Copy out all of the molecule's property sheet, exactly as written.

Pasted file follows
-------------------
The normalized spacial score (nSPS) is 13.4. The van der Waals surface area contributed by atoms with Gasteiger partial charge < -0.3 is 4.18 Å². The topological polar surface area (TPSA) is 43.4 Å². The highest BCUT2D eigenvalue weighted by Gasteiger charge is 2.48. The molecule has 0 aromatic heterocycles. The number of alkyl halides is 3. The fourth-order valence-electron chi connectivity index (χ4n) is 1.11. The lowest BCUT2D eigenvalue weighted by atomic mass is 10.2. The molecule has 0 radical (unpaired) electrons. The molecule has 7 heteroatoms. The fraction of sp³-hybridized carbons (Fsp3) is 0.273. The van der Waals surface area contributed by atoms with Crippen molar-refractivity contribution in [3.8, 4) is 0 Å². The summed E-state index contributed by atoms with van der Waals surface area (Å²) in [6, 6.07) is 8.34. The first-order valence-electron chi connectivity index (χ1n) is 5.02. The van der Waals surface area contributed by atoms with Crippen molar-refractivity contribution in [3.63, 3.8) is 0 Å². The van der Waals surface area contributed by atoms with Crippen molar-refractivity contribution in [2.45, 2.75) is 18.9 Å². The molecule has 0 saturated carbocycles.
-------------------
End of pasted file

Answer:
The normalized spacial score (nSPS) is 13.4. The van der Waals surface area contributed by atoms with Gasteiger partial charge < -0.3 is 4.18 Å². The topological polar surface area (TPSA) is 43.4 Å². The highest BCUT2D eigenvalue weighted by Gasteiger charge is 2.48. The molecule has 0 aromatic heterocycles. The number of alkyl halides is 3. The fourth-order valence-electron chi connectivity index (χ4n) is 1.11. The lowest BCUT2D eigenvalue weighted by atomic mass is 10.2. The molecule has 0 radical (unpaired) electrons. The molecule has 7 heteroatoms. The fraction of sp³-hybridized carbons (Fsp3) is 0.273. The van der Waals surface area contributed by atoms with Crippen molar-refractivity contribution in [3.8, 4) is 0 Å². The summed E-state index contributed by atoms with van der Waals surface area (Å²) in [6, 6.07) is 8.34. The first-order valence-electron chi connectivity index (χ1n) is 5.02. The van der Waals surface area contributed by atoms with Crippen molar-refractivity contribution in [3.63, 3.8) is 0 Å². The van der Waals surface area contributed by atoms with Crippen molar-refractivity contribution in [2.45, 2.75) is 18.9 Å². The molecule has 0 saturated carbocycles.